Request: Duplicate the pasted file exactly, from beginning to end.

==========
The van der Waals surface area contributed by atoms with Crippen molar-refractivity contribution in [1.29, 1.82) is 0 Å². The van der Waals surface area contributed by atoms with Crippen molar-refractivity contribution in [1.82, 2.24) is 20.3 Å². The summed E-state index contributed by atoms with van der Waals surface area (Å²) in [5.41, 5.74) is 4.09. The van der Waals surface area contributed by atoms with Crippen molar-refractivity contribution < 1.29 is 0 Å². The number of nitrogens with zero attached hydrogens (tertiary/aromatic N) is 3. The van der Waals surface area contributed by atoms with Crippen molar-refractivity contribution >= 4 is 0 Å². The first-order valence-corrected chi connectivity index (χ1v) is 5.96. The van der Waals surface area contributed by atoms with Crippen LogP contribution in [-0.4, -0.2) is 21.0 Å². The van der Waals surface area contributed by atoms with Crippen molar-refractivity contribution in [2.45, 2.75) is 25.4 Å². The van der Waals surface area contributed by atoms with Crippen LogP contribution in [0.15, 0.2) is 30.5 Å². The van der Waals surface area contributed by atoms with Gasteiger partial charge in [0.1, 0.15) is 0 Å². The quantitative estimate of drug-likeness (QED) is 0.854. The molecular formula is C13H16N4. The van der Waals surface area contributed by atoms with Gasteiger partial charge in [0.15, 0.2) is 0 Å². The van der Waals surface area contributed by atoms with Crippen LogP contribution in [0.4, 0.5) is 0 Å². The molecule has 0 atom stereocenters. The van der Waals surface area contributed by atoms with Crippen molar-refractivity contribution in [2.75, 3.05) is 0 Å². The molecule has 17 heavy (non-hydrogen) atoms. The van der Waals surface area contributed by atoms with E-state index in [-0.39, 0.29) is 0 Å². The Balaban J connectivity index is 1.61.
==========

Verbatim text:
The van der Waals surface area contributed by atoms with Crippen molar-refractivity contribution in [1.29, 1.82) is 0 Å². The van der Waals surface area contributed by atoms with Crippen molar-refractivity contribution in [1.82, 2.24) is 20.3 Å². The summed E-state index contributed by atoms with van der Waals surface area (Å²) in [5.41, 5.74) is 4.09. The van der Waals surface area contributed by atoms with Crippen molar-refractivity contribution < 1.29 is 0 Å². The number of nitrogens with zero attached hydrogens (tertiary/aromatic N) is 3. The van der Waals surface area contributed by atoms with Crippen molar-refractivity contribution >= 4 is 0 Å². The first-order valence-corrected chi connectivity index (χ1v) is 5.96. The van der Waals surface area contributed by atoms with Crippen LogP contribution in [-0.4, -0.2) is 21.0 Å². The van der Waals surface area contributed by atoms with Crippen molar-refractivity contribution in [2.45, 2.75) is 25.4 Å². The van der Waals surface area contributed by atoms with Crippen LogP contribution in [0.15, 0.2) is 30.5 Å². The van der Waals surface area contributed by atoms with Gasteiger partial charge in [0.1, 0.15) is 0 Å². The quantitative estimate of drug-likeness (QED) is 0.854. The molecular formula is C13H16N4. The van der Waals surface area contributed by atoms with Gasteiger partial charge in [0.15, 0.2) is 0 Å². The van der Waals surface area contributed by atoms with Crippen LogP contribution in [0.4, 0.5) is 0 Å². The molecule has 0 atom stereocenters. The van der Waals surface area contributed by atoms with Crippen molar-refractivity contribution in [2.75, 3.05) is 0 Å². The molecule has 17 heavy (non-hydrogen) atoms. The van der Waals surface area contributed by atoms with E-state index in [-0.39, 0.29) is 0 Å². The Balaban J connectivity index is 1.61.